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Camp Pendleton team wins Armed Forces Championship Fight Series

The nation’s warriors from all different branches of service met to battle in an octagon ring at Camp Pendleton’s Paige Fieldhouse for the Armed Forces Championship Fight Series, March 6. Like most conflicts since 1775, the Marines were the last ones standing.

“You could see the excitement in the Marines’ eyes,” said Paul Higgins, the AFCFS emcee. “The Marines reflect what they do in real life to what they do here. The other services were great, but the Marines just wanted it more.”

After a full day of demolishing teams from the Army, Air Force and Navy, two Marine teams, one from Twentynine Palms and one from Camp Pendleton, faced off for the main event of the night, which ended with a Camp Pendleton team overall victory of 24-12.

“My guys walked right through the other services’ teams,” said retired Gunnery Sgt. Corey Bennin, Camp Pendleton team’s coach. “It was clear we had an advantage early on. I don’t think they were ready for the caliber of fighters they were facing, he said.”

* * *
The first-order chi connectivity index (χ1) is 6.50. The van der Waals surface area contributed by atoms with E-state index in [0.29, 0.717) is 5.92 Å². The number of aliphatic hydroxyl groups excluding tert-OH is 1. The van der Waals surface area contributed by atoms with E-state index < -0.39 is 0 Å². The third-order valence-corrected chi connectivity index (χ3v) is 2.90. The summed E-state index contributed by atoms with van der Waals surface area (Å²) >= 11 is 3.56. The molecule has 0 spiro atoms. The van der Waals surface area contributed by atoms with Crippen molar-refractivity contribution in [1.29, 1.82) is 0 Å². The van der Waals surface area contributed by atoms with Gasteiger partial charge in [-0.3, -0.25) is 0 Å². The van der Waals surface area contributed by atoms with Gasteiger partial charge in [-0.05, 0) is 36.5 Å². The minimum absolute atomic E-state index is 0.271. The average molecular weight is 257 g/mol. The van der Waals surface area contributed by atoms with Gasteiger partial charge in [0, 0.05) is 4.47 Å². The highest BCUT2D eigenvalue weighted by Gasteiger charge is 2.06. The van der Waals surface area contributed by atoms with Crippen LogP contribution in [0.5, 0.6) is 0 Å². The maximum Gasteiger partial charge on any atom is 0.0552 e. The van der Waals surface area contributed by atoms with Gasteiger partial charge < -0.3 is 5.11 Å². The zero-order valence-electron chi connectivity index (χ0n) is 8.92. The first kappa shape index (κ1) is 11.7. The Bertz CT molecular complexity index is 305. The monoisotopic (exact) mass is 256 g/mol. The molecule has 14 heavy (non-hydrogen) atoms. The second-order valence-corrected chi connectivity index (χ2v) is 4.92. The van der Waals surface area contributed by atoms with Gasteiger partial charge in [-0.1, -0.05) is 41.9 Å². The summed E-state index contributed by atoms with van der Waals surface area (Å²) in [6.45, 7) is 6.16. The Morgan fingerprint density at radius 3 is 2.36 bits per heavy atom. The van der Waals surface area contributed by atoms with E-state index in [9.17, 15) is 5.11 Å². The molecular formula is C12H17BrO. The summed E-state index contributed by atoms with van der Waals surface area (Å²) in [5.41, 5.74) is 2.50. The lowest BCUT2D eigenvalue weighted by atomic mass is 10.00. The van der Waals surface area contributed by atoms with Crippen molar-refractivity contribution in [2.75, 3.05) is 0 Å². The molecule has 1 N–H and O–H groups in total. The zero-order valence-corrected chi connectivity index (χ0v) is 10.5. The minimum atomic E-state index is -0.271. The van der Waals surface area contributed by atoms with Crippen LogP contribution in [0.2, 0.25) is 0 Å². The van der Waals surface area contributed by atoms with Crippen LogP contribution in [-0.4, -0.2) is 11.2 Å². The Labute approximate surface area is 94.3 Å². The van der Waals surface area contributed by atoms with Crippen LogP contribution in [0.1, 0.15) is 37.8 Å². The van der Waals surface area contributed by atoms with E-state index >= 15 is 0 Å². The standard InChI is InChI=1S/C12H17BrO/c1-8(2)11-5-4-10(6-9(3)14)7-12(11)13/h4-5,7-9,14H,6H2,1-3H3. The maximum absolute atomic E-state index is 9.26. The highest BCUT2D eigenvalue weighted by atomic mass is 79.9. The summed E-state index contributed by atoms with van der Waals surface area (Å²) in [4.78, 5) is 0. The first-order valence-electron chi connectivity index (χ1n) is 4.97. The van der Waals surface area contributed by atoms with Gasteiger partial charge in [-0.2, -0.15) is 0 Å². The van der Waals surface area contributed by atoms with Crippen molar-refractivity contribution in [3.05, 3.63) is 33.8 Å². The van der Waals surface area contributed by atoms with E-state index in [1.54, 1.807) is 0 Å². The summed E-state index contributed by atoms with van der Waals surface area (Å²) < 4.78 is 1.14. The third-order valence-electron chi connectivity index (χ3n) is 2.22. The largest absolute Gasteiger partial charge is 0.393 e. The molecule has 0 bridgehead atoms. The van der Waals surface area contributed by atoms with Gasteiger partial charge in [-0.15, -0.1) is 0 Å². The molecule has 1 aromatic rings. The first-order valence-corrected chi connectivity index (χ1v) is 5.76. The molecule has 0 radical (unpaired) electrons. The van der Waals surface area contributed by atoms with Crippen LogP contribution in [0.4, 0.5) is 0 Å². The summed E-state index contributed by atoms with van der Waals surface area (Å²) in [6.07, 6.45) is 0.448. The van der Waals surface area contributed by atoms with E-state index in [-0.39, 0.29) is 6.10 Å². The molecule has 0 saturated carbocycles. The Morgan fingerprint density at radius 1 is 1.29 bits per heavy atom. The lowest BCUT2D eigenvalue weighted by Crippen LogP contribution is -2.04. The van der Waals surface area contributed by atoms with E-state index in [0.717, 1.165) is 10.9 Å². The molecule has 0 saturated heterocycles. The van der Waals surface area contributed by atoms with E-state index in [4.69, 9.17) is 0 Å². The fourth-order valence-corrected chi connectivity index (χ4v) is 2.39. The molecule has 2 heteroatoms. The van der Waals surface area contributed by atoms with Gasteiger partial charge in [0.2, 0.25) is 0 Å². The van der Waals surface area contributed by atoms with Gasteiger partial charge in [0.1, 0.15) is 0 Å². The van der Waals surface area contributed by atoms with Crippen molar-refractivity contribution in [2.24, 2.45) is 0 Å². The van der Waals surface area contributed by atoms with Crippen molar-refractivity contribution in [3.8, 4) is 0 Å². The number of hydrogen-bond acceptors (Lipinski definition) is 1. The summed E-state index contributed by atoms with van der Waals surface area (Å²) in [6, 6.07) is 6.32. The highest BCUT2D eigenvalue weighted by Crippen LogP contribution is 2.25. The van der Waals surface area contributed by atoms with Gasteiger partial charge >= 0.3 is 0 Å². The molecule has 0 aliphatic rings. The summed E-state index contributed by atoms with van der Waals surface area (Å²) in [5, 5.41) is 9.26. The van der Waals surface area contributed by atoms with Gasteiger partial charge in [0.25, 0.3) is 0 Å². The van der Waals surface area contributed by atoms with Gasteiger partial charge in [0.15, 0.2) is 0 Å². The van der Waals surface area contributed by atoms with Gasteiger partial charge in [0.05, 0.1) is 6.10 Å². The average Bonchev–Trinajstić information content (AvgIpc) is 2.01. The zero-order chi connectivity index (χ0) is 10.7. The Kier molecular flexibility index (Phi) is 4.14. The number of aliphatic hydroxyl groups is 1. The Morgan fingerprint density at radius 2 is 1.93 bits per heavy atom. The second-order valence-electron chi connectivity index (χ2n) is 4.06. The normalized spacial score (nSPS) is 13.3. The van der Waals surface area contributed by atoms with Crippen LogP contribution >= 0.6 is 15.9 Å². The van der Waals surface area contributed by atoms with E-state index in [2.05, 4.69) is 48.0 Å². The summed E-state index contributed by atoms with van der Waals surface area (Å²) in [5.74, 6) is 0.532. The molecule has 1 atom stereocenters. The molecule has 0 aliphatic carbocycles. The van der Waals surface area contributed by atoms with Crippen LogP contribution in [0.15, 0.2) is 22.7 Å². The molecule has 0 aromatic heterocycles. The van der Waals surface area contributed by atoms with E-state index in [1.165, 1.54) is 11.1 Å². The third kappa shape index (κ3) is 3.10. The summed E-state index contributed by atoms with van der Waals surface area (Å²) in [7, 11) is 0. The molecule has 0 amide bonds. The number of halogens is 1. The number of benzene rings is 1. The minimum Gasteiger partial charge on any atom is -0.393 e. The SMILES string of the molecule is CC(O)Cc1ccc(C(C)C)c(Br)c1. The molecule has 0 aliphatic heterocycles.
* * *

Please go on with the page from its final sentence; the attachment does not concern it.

The free event featured team matches utilizing Amateur Pankration League rules that are similar to high school wrestling dual matches. Techniques used during the fight are scored either one, two or three points, depending on execution, effectiveness and difficulty, according to the APL’s Web site.

For experienced fighters like Cpl. Isaac Holbrook, a Camp Pendleton team fighter, being in the octagon just comes naturally.

“I’ve been doing martial arts for about 10 years now and it’s great being able to do this for a living,” said Holbrook. “When I was grappling the other Marine, I knew it was going to be a war, and I did what I had to do to come out on top.”

Camp Pendleton fighters are taken through some pretty intensive training, said Bennin. Although the Marines train for about six months, Bennin believes that if the fighters train for longer they could cross the threshold from amateur to professional.

Marines assigned to the Camp Pendleton team are from various units on base and given permissive temporary assigned duty orders to train and become more proficient fighters.

Although Bennin knows his Marines are stellar athletes, two days after their victory the training schedule picks up where it left off.

“I was happy with their performance, but a win doesn’t always mean they’re ready for the next level, they were just the better fighters that night, so we have to keep training,” Bennin concluded.

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